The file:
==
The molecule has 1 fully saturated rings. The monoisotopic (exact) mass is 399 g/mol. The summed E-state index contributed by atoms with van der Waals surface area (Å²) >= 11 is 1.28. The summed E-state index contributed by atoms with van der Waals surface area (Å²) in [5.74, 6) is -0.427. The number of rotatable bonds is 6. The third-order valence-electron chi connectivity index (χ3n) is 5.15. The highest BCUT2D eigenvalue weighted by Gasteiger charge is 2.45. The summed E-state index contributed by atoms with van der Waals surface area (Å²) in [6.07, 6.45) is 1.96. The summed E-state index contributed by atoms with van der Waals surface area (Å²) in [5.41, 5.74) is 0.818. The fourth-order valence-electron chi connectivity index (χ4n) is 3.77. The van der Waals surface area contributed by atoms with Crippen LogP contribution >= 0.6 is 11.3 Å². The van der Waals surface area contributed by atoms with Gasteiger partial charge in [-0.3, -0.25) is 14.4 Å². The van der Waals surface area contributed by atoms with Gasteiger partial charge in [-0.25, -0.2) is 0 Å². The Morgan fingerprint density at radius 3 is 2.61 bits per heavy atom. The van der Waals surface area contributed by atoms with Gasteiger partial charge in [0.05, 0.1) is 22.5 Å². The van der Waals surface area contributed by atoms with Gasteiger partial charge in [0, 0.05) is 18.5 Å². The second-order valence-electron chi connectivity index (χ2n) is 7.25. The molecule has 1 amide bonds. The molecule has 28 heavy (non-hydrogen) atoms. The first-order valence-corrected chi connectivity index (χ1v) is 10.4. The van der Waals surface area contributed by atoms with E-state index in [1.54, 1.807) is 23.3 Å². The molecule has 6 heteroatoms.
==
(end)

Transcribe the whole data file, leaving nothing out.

The molecule has 1 fully saturated rings. The monoisotopic (exact) mass is 399 g/mol. The summed E-state index contributed by atoms with van der Waals surface area (Å²) >= 11 is 1.28. The summed E-state index contributed by atoms with van der Waals surface area (Å²) in [5.74, 6) is -0.427. The number of rotatable bonds is 6. The third-order valence-electron chi connectivity index (χ3n) is 5.15. The highest BCUT2D eigenvalue weighted by Gasteiger charge is 2.45. The summed E-state index contributed by atoms with van der Waals surface area (Å²) in [6.07, 6.45) is 1.96. The summed E-state index contributed by atoms with van der Waals surface area (Å²) in [5.41, 5.74) is 0.818. The fourth-order valence-electron chi connectivity index (χ4n) is 3.77. The van der Waals surface area contributed by atoms with Crippen LogP contribution >= 0.6 is 11.3 Å². The van der Waals surface area contributed by atoms with Gasteiger partial charge in [-0.3, -0.25) is 14.4 Å². The van der Waals surface area contributed by atoms with Gasteiger partial charge in [-0.25, -0.2) is 0 Å². The Morgan fingerprint density at radius 3 is 2.61 bits per heavy atom. The van der Waals surface area contributed by atoms with Gasteiger partial charge in [0.05, 0.1) is 22.5 Å². The van der Waals surface area contributed by atoms with Gasteiger partial charge in [0, 0.05) is 18.5 Å². The second-order valence-electron chi connectivity index (χ2n) is 7.25. The molecule has 1 amide bonds. The molecule has 28 heavy (non-hydrogen) atoms. The first-order valence-corrected chi connectivity index (χ1v) is 10.4. The van der Waals surface area contributed by atoms with E-state index in [1.54, 1.807) is 23.3 Å². The molecule has 6 heteroatoms.